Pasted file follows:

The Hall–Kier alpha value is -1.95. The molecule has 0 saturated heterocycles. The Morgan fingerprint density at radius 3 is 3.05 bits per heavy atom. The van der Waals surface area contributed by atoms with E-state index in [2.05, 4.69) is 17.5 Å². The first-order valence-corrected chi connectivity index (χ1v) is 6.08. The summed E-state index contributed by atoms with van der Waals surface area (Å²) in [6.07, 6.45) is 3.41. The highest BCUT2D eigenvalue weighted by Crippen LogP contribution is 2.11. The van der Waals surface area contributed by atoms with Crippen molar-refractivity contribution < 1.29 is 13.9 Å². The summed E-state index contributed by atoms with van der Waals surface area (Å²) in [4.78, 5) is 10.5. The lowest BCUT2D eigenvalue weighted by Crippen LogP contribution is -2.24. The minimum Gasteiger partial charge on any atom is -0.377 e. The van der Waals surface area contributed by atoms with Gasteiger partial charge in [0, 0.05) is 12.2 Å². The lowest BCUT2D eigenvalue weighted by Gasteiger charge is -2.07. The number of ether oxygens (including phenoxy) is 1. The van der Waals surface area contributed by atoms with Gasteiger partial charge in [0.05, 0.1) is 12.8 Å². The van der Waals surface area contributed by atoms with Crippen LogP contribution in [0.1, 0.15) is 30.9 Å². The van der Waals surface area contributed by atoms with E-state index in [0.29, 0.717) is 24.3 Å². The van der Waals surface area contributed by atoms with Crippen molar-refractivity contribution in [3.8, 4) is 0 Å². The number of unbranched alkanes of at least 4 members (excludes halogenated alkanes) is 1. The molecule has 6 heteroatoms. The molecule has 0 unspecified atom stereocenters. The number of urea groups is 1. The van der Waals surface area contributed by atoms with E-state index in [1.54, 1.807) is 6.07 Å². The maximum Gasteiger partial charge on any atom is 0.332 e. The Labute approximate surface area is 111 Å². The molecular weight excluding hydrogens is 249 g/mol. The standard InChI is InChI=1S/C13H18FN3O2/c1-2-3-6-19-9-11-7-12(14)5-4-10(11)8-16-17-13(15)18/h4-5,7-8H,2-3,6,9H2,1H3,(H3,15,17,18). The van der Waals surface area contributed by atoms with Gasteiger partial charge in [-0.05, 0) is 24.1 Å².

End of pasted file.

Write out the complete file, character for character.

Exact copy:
The Hall–Kier alpha value is -1.95. The molecule has 0 saturated heterocycles. The Morgan fingerprint density at radius 3 is 3.05 bits per heavy atom. The van der Waals surface area contributed by atoms with E-state index in [2.05, 4.69) is 17.5 Å². The first-order valence-corrected chi connectivity index (χ1v) is 6.08. The summed E-state index contributed by atoms with van der Waals surface area (Å²) in [6.07, 6.45) is 3.41. The highest BCUT2D eigenvalue weighted by Crippen LogP contribution is 2.11. The van der Waals surface area contributed by atoms with Crippen molar-refractivity contribution < 1.29 is 13.9 Å². The summed E-state index contributed by atoms with van der Waals surface area (Å²) in [4.78, 5) is 10.5. The lowest BCUT2D eigenvalue weighted by Crippen LogP contribution is -2.24. The minimum Gasteiger partial charge on any atom is -0.377 e. The van der Waals surface area contributed by atoms with Gasteiger partial charge in [0, 0.05) is 12.2 Å². The lowest BCUT2D eigenvalue weighted by Gasteiger charge is -2.07. The number of ether oxygens (including phenoxy) is 1. The van der Waals surface area contributed by atoms with Gasteiger partial charge in [0.05, 0.1) is 12.8 Å². The van der Waals surface area contributed by atoms with Crippen LogP contribution in [0.1, 0.15) is 30.9 Å². The van der Waals surface area contributed by atoms with E-state index in [0.29, 0.717) is 24.3 Å². The van der Waals surface area contributed by atoms with Crippen molar-refractivity contribution in [3.8, 4) is 0 Å². The number of unbranched alkanes of at least 4 members (excludes halogenated alkanes) is 1. The molecule has 6 heteroatoms. The molecule has 0 unspecified atom stereocenters. The number of urea groups is 1. The van der Waals surface area contributed by atoms with E-state index in [1.54, 1.807) is 6.07 Å². The maximum Gasteiger partial charge on any atom is 0.332 e. The Labute approximate surface area is 111 Å². The molecular weight excluding hydrogens is 249 g/mol. The standard InChI is InChI=1S/C13H18FN3O2/c1-2-3-6-19-9-11-7-12(14)5-4-10(11)8-16-17-13(15)18/h4-5,7-8H,2-3,6,9H2,1H3,(H3,15,17,18). The van der Waals surface area contributed by atoms with Gasteiger partial charge in [-0.05, 0) is 24.1 Å².